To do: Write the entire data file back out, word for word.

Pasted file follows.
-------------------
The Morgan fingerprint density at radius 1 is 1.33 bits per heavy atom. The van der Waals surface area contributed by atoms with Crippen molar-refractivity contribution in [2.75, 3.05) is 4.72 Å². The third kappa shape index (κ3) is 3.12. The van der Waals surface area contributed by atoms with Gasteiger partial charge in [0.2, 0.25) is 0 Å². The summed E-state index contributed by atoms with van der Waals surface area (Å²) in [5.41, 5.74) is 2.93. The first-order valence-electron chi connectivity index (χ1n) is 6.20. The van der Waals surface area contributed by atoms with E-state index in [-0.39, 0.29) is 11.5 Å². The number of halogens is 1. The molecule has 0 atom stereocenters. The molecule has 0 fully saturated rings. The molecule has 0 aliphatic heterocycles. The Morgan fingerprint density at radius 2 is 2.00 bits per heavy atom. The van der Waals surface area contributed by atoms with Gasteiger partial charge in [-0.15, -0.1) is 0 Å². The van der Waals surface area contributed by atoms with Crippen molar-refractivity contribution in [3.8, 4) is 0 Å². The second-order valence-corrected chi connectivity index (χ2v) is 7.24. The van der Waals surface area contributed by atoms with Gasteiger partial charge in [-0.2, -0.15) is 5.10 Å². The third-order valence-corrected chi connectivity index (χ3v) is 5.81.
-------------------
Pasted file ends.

The Morgan fingerprint density at radius 1 is 1.33 bits per heavy atom. The van der Waals surface area contributed by atoms with Crippen molar-refractivity contribution in [2.75, 3.05) is 4.72 Å². The third kappa shape index (κ3) is 3.12. The van der Waals surface area contributed by atoms with Gasteiger partial charge in [0.2, 0.25) is 0 Å². The summed E-state index contributed by atoms with van der Waals surface area (Å²) in [5.41, 5.74) is 2.93. The first-order valence-electron chi connectivity index (χ1n) is 6.20. The van der Waals surface area contributed by atoms with E-state index in [-0.39, 0.29) is 11.5 Å². The number of halogens is 1. The molecule has 0 atom stereocenters. The molecule has 0 fully saturated rings. The molecule has 0 aliphatic heterocycles. The Morgan fingerprint density at radius 2 is 2.00 bits per heavy atom. The van der Waals surface area contributed by atoms with Gasteiger partial charge in [-0.15, -0.1) is 0 Å². The van der Waals surface area contributed by atoms with Crippen molar-refractivity contribution in [3.8, 4) is 0 Å². The second-order valence-corrected chi connectivity index (χ2v) is 7.24. The van der Waals surface area contributed by atoms with Gasteiger partial charge in [-0.2, -0.15) is 5.10 Å². The third-order valence-corrected chi connectivity index (χ3v) is 5.81.